A group of government employes have sued their agency complaining that they don't have enough work rules.
The complaint came from the National Association of Veterans Administration Physicians in a lawsuit that seeks to block the Veterans Administration from disciplining 72 physicians accused of accepting gifts and favors from pharmaceutical companies.
The association, which represents many of the VA's 13,000 medical doctors, has accused the agency of attempting to "encourage the public perception that we are a pack of criminals on the take from drug companies."
In the suit, filed in U.S. District Court here, the doctors allege that the VA lacks authority to discipline them because its personnel rules for physicians are basically nonexistent or consist of rules that were not adopted in accordance with federal personnel laws.
Personnel manuals used by the VA at its 172 medical centers "contain handwritten revisions and reflect an ad hoc process of adoption and promulgation not in accordance with minimum standards of fundamental fairness," the association's lawsuit said.
"To the extent that standards for adverse actions are discoverable, they are so vague and confusing that there is no fair procedure to safeguard the interests of VA physicians and the public interest," it said.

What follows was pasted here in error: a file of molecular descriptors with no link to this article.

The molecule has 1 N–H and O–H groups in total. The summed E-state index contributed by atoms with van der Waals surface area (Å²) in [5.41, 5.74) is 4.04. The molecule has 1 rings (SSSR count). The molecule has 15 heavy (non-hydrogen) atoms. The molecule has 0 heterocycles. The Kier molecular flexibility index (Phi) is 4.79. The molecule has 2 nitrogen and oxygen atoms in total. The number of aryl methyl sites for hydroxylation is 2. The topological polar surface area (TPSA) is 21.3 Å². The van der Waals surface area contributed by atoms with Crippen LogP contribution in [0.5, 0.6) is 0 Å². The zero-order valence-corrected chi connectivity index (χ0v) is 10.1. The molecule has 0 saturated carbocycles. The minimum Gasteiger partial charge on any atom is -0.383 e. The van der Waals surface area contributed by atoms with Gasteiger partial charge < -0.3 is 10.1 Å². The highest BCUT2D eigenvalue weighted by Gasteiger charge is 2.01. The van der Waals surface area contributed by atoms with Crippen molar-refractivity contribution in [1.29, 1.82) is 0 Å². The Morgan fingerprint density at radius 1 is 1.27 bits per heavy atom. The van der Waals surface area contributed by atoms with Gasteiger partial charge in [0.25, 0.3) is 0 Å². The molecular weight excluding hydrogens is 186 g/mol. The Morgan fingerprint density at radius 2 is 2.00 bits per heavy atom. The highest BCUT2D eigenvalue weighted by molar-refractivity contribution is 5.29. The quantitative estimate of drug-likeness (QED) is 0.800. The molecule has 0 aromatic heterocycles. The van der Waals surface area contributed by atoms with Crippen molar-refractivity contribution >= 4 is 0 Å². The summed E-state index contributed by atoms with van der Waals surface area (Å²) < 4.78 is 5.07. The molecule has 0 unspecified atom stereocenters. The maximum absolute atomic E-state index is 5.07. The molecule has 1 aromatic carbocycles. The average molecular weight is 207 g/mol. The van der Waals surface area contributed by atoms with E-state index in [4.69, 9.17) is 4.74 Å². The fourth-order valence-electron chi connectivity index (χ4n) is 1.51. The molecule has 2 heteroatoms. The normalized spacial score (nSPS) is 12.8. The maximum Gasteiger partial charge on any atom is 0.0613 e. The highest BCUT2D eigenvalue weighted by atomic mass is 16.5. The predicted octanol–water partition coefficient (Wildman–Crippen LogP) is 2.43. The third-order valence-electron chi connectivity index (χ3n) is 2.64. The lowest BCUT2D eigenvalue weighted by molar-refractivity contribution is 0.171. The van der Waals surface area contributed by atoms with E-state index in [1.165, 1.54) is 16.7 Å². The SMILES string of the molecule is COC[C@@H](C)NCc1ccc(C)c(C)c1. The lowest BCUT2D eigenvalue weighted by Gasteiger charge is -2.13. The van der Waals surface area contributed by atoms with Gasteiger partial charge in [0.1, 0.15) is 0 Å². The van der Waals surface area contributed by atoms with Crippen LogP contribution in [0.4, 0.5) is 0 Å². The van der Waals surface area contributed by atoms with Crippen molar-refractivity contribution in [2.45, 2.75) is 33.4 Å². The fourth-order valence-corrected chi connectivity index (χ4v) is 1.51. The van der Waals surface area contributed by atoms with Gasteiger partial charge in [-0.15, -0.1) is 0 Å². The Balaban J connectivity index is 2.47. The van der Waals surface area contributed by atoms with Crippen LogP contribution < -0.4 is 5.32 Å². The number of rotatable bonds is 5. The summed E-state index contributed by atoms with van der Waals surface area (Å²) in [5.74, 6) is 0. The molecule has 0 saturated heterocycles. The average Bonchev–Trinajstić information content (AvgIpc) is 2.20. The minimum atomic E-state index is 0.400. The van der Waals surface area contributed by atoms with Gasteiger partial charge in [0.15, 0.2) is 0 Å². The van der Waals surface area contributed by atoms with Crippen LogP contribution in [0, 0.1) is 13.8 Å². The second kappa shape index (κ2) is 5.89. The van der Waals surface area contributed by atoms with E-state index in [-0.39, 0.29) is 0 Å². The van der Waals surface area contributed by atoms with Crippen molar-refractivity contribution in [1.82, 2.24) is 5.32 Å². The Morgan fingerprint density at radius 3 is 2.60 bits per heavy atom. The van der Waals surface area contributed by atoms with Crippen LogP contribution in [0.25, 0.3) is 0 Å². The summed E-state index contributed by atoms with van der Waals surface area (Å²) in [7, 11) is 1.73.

A VA spokesman declined to comment yesterday on the lawsuit, but said that the agency has rules covering the ethical conduct of its physicans that it distributed throughout the system after a celebrated investigation two years ago into gifts to VA employes from Smith, Kline and French, a Philadelphia drug company.
The suit grows out of an expanded investigation by the VA's inspector general into charges that hundreds of physicans had accepted honoraria, grants and favors from five other drug manufacturers. Last month, the VA announced that 72 cases against physicians had been referred to the agency's Department of Medicine and Surgery for action.
Six other cases were referred to the Justice Department for possible prosecution, the VA said.
The physicians' group has said that the charges against the doctors were exaggerated by the inspector general and that the impact of the investigation may not be as great as the numbers might indicate because many of the doctors may be part-time VA employes.